Sunday, March 9, 2014
On Saturday, I attended a mandatory training session for my teacher certification program. The program was supposed to provide a pizza lunch. When lunchtime came, the pizzas had not arrived, so the directors shuttled us into our next training session. An hour went by. Still no pizza. One of the directors, a blonde woman in her late 20’s, came in to tell us that the pizzas still weren’t here.
“We appreciate your understanding,” she said. She looked frazzled. I felt sympathetic – I have spent most of the last six months as a teacher feeling overwhelmed.
Most of us shrugged. We could wait for lunch. Then someone stood up, a big burly Teach For America fellow with a deep authoritative voice.
“Life happens,” he said. “You get a flat tire, your kid gets sick, you get stuck in traffic. But if we are even a minute late to these sessions, you lock us out. So why are you coming in here asking us to be understanding when you don’t extend the same courtesy to us? So no, this is not acceptable - get your act together.”
All of the teachers started talking about all of the times they had been penalized for being 5 or 10 minutes late. A few teachers cheered. I gave the TFA fellow a high-five. I could feel all of my anger and frustration bubbling under the surface. That was all it took for me to switch from feeling sympathetic towards another frazzled human being to being angry about all of the times these same frazzled people had failed to extend a similar empathy towards me.
The woman looked like she wanted to either shout or cry. “OK, I’ll do whatever it takes – next time I’ll have them deliver pizzas an hour early.”
I wanted to tell her that the issue wasn't about the pizza - it was about us wanting to be respected as responsible and conscientious adults. But I am not sure the message would have been heard.
I work in a district that boasts about its mentoring program for first-year teachers but fails to mention that the funds for this mentoring program are taken from the first-year teacher’s paycheck. Every paycheck about $20 is deducted to pay my mentor, a fellow teacher who continually tells me what I am doing wrong but doesn’t offer any solutions. I also work in a district that keeps adding more and more requirements – tutoring, a heavier teaching load, extra students, extra training responsibilities – while at the same time eliminating the tenure system. Tenure, as imperfect a system as that may be, still offered teachers enough job security to say no to extra responsibilities. Now that security is gone and teachers are getting pressured into taking on extra responsibilities. I myself was given an extra subject to teach in my first week of school as a teacher.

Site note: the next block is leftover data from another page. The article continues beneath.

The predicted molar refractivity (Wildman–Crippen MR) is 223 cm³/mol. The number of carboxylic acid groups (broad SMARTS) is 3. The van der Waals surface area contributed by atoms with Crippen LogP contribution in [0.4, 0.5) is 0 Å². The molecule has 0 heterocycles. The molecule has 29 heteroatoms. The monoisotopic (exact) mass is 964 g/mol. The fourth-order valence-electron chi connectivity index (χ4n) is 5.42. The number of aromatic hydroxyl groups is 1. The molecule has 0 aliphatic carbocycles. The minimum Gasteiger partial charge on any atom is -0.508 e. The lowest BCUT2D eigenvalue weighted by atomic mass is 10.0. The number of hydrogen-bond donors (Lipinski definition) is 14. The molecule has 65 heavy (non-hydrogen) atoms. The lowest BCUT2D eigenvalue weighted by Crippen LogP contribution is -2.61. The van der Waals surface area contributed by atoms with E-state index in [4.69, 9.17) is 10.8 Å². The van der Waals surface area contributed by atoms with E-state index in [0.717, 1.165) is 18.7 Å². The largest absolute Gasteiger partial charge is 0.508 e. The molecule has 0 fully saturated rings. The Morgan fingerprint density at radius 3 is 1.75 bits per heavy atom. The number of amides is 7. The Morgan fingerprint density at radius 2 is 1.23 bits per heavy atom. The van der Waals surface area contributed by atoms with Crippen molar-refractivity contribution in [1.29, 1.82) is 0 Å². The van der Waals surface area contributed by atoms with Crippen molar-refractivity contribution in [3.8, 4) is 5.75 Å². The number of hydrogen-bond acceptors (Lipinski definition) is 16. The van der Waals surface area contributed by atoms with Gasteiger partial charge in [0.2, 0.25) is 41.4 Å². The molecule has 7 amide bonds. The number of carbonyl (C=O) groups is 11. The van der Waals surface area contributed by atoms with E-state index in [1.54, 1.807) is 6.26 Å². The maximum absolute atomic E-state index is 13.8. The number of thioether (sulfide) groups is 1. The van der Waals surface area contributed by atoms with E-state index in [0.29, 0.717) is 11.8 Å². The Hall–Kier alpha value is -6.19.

I look around at other teachers in my certification program. I see them working and stressing and getting burnt out. I see how much they work and how much they care. I know how much I care. I also see myself turning into an angry person, all because I am stuck in a program that doesn’t respect me as a responsible adult, that is constantly adding more and more burdens onto my workload, and that is currently punishing me for not doing enough. I remember why I became a teacher in the first place and a very big part of me feels a keen sense of loss at the way my dream has turned out.
Sometimes I just wish that we could all just sit down for a pizza lunch and empathize.
Sunday, February 23, 2014
I have spent a lot of time writing about some of the disillusionment and estrangement I felt during my exit process from Mormonism, a lot of which stemmed from the misconceptions surrounding Mormons who leave. Currently, there is an open letter to the LDS Leaders, which was released with the following statement.
"As current and former Mormons, many of us have been through emotional turmoil as we’ve struggled with our beliefs. Some of us even made the difficult decision to leave. Our most cherished relationships have been strained or lost. We’ve experienced pain and distress, sometimes having to keep silent out of fear—all because of a lack of understanding between active members and those who question their faith."
There are a lot of different people who read this blog. Our common connection is Mormonism, whether it is curiosity about Mormonism, a past connection with Mormonism, or just a need for practicing Mormons to understand those who chose to leave. Our common denominator is that we want to understand each other. The actions of the current leaders - and the lack of historical transparency - has only served to cause divisions among family and friends. So, if you have the time, I would recommend checking out the Open Letter.
The Mormon Open Letter can be found here:
Tuesday, January 28, 2014
“When people talk to you, the first thing they want to talk about is Mormonism.”
Last summer I attended a writer’s workshop, where one of the participants made this comment over lunch. Of all the many things that I am – scientist, writer, ex-Mormon, victim of a freak auto-pedestrian accident – the primary information that my classmates wanted to know about was the Mormonism. It is, after all, the topic of a hilarious Broadway musical and also a source of confusion, sometime hilarious, sometimes heartbreaking, to a lot of people. Who are these crazy Mormons and why won’t they be honest with us? I suppose, as an ex-Mormon, they saw me as someone that could give a more nuanced answer than an active Mormon who just wants to convert others to Mormonism.